Sunday, August 30, 2009

THE STORY of FLASH (for Pet Pride)


Flash was born somewhere in the town of Okotoks, on the edge of the Alberta foothills, and, after what was probably a hardscrabble beginning, ended up at Pound Rescue, looked after by the kindly Gabrielle. Around the same time, I bought an acreage a couple of towns to the west, in high country. It was 10.5 acres of poplars and pasture, a big old house and barn. But no barn cats—that essential part of rural life. So I called Gaby, who just happened to be looking for a home for five black-and-white cats, all related. I agreed, and Gaby arrived with five very frightened, very feral cats. We shut up the barn (no horses at the time) and put out big tubs of cat kibble, water and litter pans, so the cats could spend time getting used to the place and learn to think of it as home base. The hardest part was getting the cats out of the wire cages. Each one had to be tipped and the occupants shaken out. As each one hit the ground, it raced up the wooden walls and disappeared into the rafters. Sometime during the first few days, one of the cats did find a way to escape, but the rest stayed in the barn, and when I opened it up again, they were ready to come out and explore.

After a while, they started showing up around the house, but quickly took off at the slightest hint of movement or noise from inside. They were so fast I couldn’t get a look to tell what gender they were, and gave them names based on their markings: Big Flash, Little Flash, All Black and Chin Dot. They gradually got used to me, didn’t run quite so quickly. Little Flash was the one who hesitated, hung back the longest, was the last to run. She was also the first to let me scratch her back and chuck her under the chin. I always kept food and water on the deck, and when winter came, I put a shelter there with a brood lamp and some old blankets inside, and a litter box in the other corner, out of the wind and snow. They got tame enough to stay inside in the warmth when I slid open the doorwall and put out fresh supplies. In warm weather they still regularly patrolled the barn and the woods around the house, but always knew where to come for the TLC. The first casualty was Big Flash. I never found out what happened to him, probably a red fox, coyote, or a great gray owl, but one day he stopped coming. Eventually it was the same with Chin Dot. Only the scrappy All Black and gentle Little Flash (by then, just Flash) remained. One day Flash showed up with an injured leg. By this time I was able to pick her up, and so managed to get her to the vet. She spent a long time taped up, with stitches, on antibiotics, and ended up staying the entire winter inside, winning everyone’s heart. And she never went back to the wild.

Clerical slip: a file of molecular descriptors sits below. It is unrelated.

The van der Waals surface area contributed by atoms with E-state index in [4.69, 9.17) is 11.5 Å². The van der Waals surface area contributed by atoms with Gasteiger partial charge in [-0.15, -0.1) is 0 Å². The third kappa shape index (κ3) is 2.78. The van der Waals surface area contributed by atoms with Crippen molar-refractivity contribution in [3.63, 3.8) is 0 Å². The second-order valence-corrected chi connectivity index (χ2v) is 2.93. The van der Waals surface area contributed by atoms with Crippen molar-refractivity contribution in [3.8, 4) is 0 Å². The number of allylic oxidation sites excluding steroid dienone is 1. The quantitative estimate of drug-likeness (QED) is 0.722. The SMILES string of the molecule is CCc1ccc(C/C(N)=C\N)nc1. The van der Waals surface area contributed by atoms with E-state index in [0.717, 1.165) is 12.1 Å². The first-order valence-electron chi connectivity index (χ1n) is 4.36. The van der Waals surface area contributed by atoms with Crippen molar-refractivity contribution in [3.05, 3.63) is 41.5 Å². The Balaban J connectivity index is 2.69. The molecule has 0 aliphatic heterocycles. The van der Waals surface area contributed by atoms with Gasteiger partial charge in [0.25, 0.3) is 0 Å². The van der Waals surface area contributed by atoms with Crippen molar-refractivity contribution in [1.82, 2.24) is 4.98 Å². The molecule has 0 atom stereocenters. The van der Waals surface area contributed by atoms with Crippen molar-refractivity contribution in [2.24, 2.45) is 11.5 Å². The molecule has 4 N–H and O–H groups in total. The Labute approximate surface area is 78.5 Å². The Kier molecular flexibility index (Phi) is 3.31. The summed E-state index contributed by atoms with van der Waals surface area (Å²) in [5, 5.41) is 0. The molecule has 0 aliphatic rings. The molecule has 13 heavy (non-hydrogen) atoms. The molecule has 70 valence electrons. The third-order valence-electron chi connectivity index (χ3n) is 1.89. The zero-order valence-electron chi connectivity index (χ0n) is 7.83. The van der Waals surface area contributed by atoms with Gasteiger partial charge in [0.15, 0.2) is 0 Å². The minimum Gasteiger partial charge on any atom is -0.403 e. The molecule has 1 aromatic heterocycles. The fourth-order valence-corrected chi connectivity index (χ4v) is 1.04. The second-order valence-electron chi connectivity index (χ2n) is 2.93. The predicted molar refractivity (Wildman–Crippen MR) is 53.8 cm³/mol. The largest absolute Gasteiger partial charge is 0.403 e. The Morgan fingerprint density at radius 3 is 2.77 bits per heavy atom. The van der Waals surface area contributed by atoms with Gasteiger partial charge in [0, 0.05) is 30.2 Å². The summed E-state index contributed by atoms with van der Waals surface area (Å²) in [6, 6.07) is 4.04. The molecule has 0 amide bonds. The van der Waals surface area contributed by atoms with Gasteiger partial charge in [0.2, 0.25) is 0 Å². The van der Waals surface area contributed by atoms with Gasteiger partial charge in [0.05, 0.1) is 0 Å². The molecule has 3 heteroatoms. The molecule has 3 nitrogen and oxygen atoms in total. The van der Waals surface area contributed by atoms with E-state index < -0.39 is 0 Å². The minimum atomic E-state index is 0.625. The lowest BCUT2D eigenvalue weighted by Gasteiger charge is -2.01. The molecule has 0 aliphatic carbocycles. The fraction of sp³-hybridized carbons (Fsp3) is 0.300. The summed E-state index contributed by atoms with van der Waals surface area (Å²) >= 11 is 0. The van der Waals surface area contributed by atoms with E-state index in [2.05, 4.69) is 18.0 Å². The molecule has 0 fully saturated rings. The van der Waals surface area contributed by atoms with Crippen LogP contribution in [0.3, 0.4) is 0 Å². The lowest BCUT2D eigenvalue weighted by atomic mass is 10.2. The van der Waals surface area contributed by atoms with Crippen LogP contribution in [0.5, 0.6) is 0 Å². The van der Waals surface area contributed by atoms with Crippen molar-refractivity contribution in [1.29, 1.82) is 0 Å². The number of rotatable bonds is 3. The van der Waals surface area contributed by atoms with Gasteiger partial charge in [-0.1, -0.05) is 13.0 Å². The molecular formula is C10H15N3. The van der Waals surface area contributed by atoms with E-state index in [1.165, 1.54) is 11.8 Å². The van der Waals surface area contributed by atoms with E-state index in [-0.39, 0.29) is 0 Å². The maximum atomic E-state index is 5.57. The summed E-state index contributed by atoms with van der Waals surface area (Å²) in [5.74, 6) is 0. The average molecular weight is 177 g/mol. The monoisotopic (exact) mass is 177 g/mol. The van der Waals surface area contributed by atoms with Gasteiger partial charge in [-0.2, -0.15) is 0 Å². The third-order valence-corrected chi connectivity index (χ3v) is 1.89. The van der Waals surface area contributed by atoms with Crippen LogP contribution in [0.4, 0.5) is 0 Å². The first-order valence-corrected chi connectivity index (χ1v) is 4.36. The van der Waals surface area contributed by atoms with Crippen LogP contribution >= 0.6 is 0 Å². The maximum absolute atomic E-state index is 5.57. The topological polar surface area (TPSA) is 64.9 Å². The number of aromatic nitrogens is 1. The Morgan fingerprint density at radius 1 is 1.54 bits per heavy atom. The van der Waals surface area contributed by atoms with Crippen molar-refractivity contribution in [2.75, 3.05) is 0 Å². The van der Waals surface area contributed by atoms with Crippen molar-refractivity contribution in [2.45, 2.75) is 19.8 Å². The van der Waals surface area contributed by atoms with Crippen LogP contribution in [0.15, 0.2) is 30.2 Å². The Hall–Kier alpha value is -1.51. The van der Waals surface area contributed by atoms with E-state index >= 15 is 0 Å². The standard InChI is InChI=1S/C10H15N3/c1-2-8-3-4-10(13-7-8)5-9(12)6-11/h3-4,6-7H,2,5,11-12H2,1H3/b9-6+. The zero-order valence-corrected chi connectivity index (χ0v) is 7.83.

A decade later we all moved to Ontario. When I collected the carriers at the Windsor airport, the first one I saw was Flash, her saucer eyes staring back at me. I said, “You OK Flash?” The answer was a long distressed yowl that brought a chorus of descending “Awwww’s” from the entire deplaning crowd. These days, when she’s curled up in my lap, I sometimes remind her that she has come a long way. I ask her, “Did you ever envision all this when we shook you out of that cage so long ago?” The answer this time is contented silence.


To find out what’s new with other pets of the world, visit Bozo and Magiceye at home in Mumbai HERE.

18 comments:

bobbie said...

Sounds as if Flash was the luckiest one of the lot. I'm sure she knows that now, and is content and happy with you.

littlebirdred said...

i don't know why, but when I read this line: “Did you ever envision all this when we shook you out of that cage so long ago?” I teared up.

(I changed my blog address by the way, and removed my real name)

www.littlebirdred.blogspot.com

hope you have a wonderful sunday!

Sylvia K said...

She does look happy and content now, and I just bet she does indeed know how lucky she is to be with you! Ah, our pet friends! What would we do without them?

Have a great day -- both of you!

Sylvia

Lorac said...

Flash is a sweetie. My son has a cat he brought back from High River too! Those Alberta cats get around!

storyteller at Small Reflections said...

What a lucky kitty Flash is! Love that last shot especially ... she looks soooo contented. Methinks adoptees are especially wonderful fur companions.
Hugs and blessings,

Betsy from Tennessee said...

Oh what a great story, Deb... Flash has had quiet a life, hasn't she??? Glad she made it --and is there as part of the family now.

Great story for Pet Pride.
Hugs,
Betsy

Samantha ~ Holly and Zac ~ said...

aww. Flash is adorable and looks so tame now. :-)

i beati said...

special story

SandyCarlson said...

That's one fortunate individual, and it looks like Flash is living the life!

Rose said...

I enjoyed this so much...love to hear tales of cats and how they chose their staff!

Dianne said...

wow Flash sure does have quite the life story
wonderful of you to give the ferals a home
Mia and Siren send you hugs

Ruth said...

What an interesting story. Flash looks totally domesticated now. I have never had a cat and really know nothing about them.

Cloudia said...

Thank you for sharing this uplifting story of friendship. I love you even more after reading this!

Aloha from Miss Kitty


Comfort Spiral

magiceye said...

hey flash great to know that you ended up cosy and comfortable with a wonderful human!

bozo
Pet Pride

LadyFi said...

Contentment is a happy cat! Great story.

Cezar and Léia said...

Adorable post!
Happy Pet Pride
purrs and love
Luna

Quiet Paths said...

I think she should be called also Lucky Li'l Flash! Wonderful story and I cringed and laughed at the picture of them being tipped upside down of their wire cages.

Dee said...

What a great story! I bet she dreams of the old 'wild' days and counts her blessings!